Science. By Ido Oren. Ithaca, NY: Cornell University
Press, 2002. 256p. $29.95.
Political scientists periodically step back and reflect on the state
of their discipline. Some explore the origins and development of a
particular methodological approach to the study of politics, such as
behavioralism or public choice. Others place developments in political
science in a broader political and cultural context, such as
progressivism or liberal reformism. Oftentimes such reflections are
laudatory, championing the wisdom that has accrued in the discipline
over time. Every so often, however, a critical voice is raised, not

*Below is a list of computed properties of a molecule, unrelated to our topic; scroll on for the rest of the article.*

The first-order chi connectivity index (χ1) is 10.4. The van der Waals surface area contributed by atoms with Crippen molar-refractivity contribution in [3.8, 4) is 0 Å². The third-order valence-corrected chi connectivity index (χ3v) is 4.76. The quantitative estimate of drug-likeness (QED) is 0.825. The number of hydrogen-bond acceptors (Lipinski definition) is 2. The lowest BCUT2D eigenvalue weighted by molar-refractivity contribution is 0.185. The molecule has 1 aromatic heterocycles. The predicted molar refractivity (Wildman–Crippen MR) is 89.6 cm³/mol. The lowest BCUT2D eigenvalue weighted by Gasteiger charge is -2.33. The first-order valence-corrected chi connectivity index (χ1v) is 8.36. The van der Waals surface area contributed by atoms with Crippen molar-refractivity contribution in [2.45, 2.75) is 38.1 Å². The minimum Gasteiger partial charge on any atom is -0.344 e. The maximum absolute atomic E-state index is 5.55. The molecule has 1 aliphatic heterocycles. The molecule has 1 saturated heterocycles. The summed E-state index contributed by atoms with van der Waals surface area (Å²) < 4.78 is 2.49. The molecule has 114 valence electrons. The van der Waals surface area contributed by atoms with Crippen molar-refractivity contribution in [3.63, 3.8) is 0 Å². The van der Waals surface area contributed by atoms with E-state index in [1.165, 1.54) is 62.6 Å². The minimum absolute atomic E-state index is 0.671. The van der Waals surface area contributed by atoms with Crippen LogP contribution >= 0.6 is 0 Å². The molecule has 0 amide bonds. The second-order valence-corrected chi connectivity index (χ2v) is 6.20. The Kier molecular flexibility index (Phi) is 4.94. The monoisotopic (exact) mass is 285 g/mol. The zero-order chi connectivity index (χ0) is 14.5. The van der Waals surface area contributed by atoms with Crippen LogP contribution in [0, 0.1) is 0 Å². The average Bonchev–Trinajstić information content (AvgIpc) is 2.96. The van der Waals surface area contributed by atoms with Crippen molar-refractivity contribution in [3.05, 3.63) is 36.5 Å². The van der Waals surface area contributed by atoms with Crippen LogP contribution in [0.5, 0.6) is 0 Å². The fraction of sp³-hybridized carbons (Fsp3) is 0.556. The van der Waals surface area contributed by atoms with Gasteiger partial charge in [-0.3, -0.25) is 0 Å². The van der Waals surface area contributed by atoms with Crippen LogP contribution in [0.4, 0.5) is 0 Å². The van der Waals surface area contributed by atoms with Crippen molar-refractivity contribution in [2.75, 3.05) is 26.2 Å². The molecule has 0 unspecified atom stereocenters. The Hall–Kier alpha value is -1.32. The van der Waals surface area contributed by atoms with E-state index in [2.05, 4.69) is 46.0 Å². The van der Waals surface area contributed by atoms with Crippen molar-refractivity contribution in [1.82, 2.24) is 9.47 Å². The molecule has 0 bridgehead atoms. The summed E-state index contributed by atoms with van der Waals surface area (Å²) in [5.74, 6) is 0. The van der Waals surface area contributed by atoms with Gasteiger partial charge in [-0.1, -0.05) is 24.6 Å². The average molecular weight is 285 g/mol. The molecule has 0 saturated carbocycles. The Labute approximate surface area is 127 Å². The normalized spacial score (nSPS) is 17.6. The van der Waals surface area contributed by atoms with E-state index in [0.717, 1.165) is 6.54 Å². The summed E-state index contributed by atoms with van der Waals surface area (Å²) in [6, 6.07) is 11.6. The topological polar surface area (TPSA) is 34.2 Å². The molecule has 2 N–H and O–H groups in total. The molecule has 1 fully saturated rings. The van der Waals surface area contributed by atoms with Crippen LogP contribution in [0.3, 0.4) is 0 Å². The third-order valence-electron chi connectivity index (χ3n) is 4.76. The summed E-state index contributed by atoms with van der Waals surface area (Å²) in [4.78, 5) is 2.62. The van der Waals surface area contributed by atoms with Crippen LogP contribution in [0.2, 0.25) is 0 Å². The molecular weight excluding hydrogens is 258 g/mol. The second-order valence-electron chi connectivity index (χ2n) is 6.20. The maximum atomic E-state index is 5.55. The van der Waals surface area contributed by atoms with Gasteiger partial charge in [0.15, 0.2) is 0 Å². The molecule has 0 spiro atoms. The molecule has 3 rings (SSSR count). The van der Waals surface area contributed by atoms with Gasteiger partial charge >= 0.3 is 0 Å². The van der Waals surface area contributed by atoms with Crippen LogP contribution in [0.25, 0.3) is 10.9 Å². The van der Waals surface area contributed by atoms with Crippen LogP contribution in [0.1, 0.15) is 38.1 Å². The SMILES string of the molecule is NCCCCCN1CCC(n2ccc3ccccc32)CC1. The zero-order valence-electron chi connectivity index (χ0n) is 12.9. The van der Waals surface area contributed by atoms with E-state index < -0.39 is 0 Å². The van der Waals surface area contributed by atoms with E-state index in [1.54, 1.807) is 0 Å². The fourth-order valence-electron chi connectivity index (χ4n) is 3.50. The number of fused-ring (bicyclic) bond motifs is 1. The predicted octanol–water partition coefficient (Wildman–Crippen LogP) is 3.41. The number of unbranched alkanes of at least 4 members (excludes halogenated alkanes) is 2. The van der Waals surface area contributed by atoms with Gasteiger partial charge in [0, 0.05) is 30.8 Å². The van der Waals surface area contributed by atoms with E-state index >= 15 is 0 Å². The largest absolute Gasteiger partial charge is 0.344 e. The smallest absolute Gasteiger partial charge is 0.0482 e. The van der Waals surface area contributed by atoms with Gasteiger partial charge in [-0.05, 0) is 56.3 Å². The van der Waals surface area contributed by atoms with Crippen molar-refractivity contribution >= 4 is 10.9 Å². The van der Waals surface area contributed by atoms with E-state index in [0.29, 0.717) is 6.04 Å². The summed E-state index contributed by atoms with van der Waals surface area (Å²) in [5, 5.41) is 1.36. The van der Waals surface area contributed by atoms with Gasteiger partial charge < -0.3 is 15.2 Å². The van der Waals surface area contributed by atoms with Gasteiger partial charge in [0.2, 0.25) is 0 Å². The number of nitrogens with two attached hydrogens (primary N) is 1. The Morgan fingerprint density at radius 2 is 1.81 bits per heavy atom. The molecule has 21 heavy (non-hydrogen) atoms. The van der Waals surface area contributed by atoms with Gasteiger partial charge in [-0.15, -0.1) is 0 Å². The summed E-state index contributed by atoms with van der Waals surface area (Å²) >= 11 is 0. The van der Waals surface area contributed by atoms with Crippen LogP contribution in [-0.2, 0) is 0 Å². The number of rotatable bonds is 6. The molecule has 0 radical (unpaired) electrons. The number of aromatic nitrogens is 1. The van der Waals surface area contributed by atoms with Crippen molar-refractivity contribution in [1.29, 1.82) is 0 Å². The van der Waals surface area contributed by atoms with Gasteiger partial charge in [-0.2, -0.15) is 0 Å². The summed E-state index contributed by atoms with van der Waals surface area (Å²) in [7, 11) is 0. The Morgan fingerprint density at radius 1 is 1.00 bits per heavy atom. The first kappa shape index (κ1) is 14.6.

only questioning the empirical work being done in the field but
challenging the assumptions upon which such work is based. Ido
Oren's book is an important addition to this literature. It
compels political scientists to stop and think about what they are
doing in the discipline and what ideas from the past they may
unintentionally be bringing into their empirical work.